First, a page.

Santa Clara, Calif. As chip designers, Kaushik Sheth and Egino Sarto struggled to fit silicon into cost-effective packages. Now they're trying to convince other chip designers to adopt a "package-aware" IC design flow.
Sheth and Sarto founded Rio Design Automation Inc., which will announce plans this week to provide software that lets chip designers optimize the placement of I/Os, bumps and pins and to "synthesize" interconnects between I/Os on different dice. The highly automated software will cut weeks off the design cycle, minimize die sizes and reduce package costs, the company said.
The larger question posed by Rio is whether, and to what extent, chip designers should be involved in packaging. Rio's software won't require designers to become packaging engineers, but it will bring a "what-if" packaging analysis capability into the design cycle before, during and after layout. "Chip design and package design have always been two separate camps," said Sheth, who is Rio's CEO. "It needs to come together in one engine to come up with the right optimizations and really solve the problem."
It's a grand vision, and it comes with some strong support. Rival EDA companies Cadence Design Systems and Magma Design Automation have invested in Rio, as have two well-known EDA "angel" investors, Atiq Raza and Andy Bechtolsheim.
At Magma, where Rio has an OEM relationship, a customer was recently able to cut its die size by 20 percent using Rio software in a Magma flow, said Sameer Patel, director of Magma's design implementation business unit.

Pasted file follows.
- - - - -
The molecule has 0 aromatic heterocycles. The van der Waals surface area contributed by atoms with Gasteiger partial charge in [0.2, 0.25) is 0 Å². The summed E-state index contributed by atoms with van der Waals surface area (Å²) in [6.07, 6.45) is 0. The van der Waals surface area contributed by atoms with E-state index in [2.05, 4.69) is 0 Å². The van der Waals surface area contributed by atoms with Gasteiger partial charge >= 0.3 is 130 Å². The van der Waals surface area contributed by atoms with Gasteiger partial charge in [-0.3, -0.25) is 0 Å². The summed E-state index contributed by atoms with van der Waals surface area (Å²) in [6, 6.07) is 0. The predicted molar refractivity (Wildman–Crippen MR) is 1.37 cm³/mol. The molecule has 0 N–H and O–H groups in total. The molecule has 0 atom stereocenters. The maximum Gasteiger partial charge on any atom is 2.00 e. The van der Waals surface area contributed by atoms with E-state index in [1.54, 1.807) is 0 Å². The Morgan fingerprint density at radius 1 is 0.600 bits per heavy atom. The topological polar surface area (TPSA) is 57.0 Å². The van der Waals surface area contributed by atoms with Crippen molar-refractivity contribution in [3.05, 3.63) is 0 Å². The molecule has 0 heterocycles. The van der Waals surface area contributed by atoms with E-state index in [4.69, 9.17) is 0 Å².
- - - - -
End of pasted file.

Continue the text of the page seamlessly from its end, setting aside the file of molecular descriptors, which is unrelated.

"As the number of I/Os on a chip keeps increasing, designers need some kind of solution that can help them evaluate what will be the best package for their design, and what will be the best location for the I/Os to minimize the die size and keep package costs low," Patel said. While people actually running synthesis or layout may not be concerned with packaging, he said, somebody on the design team always is, and that person needs a what-if analysis tool.
"Chip designers don't have to become package designers, but designs do have to be package-aware," said Anant Agrawal, vice chairman of fabless semiconductor company InSilica and an adviser to Rio. Chips at 90 nanometers and below are using more and more serial, high-speed I/Os, he said, posing the kinds of packaging challenges that high-end CPU chips have faced for years.
But Daya Nadamuni, chief analyst at Gartner Dataquest, said it's unclear how many designers will need Rio's solution, and whether they'll be able to get the models they need from foundries. The need for package-aware design is greatest for chips at 500 MHz or more, or for stacked dice or flip chips, she said.
The need for IC/package "co-design" has been recognized for some time. One reason: the emergence of high-pin-count ICs. When chips have 1,000 or more I/O pins, it's hard to manually put them in the right places to minimize die and package costs.
Worse, signal integrity and power problems can easily ripple through the chip, package and board, sometimes causing systems to fail. Solutions may require a look at the entire system. For example, it may be better to optimize driver outputs at package pins rather than silicon pads.
Nozad Karim, vice president of application engineering at assembly house Amkor, is not affiliated with Rio but has been a strong advocate of package-aware IC design. "The voltage of the silicon is going up, and the current density is going down, so the power grid structure needs to be optimized so the person designing the die gets enough current with the proper impedance," he said. "Without that, the voltage is going to fluctuate."